Leading a happy life with canine epilepsy14 January 2016

The word epilepsy simply means ‘repeated seizures’. A seizure is caused by excessive electrical activity in the brain. The outward result of this excessive electrical activity varies: it can be as mild as lip twitching on one side of the dog’s face, or as severe as a dog falling to the floor and thrashing around. A seizure can last from a few seconds to minutes or hours. The longer a seizure goes on for the more serious it is and the more necessary it is to seek urgent veterinary advice.

A classic epileptic seizure has three phases, although not every seizure will have three clear, distinct phases. It is useful to be aware of these three phases as it may help you to recognise when your dog may have a seizure so that you can best prepare and help your dog through it.


Phase one: Changes in your dog’s behaviour before the seizure

The first phase of an epileptic seizure is a change in your dog’s behaviour (also known as an aura). You may notice some of the following:

  • Changes in your dog’s movements, such as pacing or licking their lips
  • Changes in your dog’s bodily functions, such as salivating, urinating or vomiting
  • Changes in your dog’s anxiety level, such as attention seeking, whining, excessive barking or even withdrawing and hiding

As you become more familiar with epilepsy and your dog’s seizure pattern, you will become better at recognising these, sometimes subtle, changes in your dog’s behaviour. This will allow you to better predict when your dog may have a seizure so that you can help them through the event itself.

Phase two: The seizure

This phase, the seizure (fit) itself, is the one which most people associate with epilepsy, and can be frightening if you don’t know why it is happening.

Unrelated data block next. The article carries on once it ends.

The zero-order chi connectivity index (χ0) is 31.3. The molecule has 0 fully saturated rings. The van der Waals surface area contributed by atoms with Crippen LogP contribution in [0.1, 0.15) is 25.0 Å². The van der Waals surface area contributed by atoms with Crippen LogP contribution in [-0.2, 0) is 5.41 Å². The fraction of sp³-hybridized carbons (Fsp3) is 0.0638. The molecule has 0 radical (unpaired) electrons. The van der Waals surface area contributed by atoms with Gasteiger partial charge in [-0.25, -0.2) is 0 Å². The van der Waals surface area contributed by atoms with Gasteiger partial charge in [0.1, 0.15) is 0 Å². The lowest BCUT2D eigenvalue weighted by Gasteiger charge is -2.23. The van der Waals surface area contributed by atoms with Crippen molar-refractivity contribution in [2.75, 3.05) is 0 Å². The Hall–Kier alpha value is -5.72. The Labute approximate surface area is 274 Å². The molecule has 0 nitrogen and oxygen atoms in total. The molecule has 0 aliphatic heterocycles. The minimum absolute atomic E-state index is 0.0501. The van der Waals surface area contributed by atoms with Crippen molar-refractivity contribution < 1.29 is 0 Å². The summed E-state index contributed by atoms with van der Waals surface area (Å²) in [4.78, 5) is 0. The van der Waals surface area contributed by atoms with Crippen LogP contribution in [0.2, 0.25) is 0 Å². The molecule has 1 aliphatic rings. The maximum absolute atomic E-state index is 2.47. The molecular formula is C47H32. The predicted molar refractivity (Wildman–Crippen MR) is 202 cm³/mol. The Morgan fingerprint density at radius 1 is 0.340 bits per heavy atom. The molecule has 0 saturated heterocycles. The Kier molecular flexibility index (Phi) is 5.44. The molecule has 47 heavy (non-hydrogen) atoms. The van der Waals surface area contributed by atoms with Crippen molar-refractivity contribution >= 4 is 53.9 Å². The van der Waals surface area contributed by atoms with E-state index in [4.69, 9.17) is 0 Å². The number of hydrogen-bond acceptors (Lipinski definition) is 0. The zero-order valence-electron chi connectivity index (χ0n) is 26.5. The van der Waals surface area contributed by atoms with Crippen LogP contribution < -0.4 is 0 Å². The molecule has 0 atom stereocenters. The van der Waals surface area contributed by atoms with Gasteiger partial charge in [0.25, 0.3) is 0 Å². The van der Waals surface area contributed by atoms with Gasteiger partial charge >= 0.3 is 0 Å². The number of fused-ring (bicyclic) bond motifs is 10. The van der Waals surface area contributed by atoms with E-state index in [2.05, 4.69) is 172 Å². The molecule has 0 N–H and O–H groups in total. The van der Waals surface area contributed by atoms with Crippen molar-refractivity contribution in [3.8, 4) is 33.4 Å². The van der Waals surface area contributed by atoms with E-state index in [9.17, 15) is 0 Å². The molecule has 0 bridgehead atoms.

Commonly, a seizure starts with stiffening of the muscles. Your dog may then fall to the floor on its side with its legs stretched out and head back. They may perform rigid jerking or paddling movements with their legs - this can look like a running movement. Your dog may tremor, defecate, urinate or vomit and will often vocalise and drool excessively. Most dogs will also breathe faster and harder, and sometimes their tongue can appear to get darker in colour.

Phase three: Changes in your dog after the seizure

When the seizure is over, your dog may lay motionless on the floor for a period of time before he or she tries to stand again. It is quite normal for most dogs to exhibit some unusual changes in their behaviour; these changes can last from minutes to days and can include:

  • Disorientation and staggered walking, causing them to bump into things in the house
  • Excessive hunger and thirst
  • Uncontrolled bowel and/or bladder activity
  • Muscle weakness
  • Temporary blindness

Concerned about aggressive behaviour?

It is rare for a dog to behave aggressively, either during or after a seizure. However, each dog’s seizure is different. Potential aggression is important and something to be aware of, particularly if your dog is large or you have other pets or children in the house.

If you are concerned about your dog exhibiting signs of aggression you should speak to your vet who will be able to offer advice for you and your family.

During a Seizure

It is important to note that although your dog’s eyes may remain open during a seizure they are unconscious and are not aware of what is happening. Although the event can be distressing to watch, your dog is not in pain.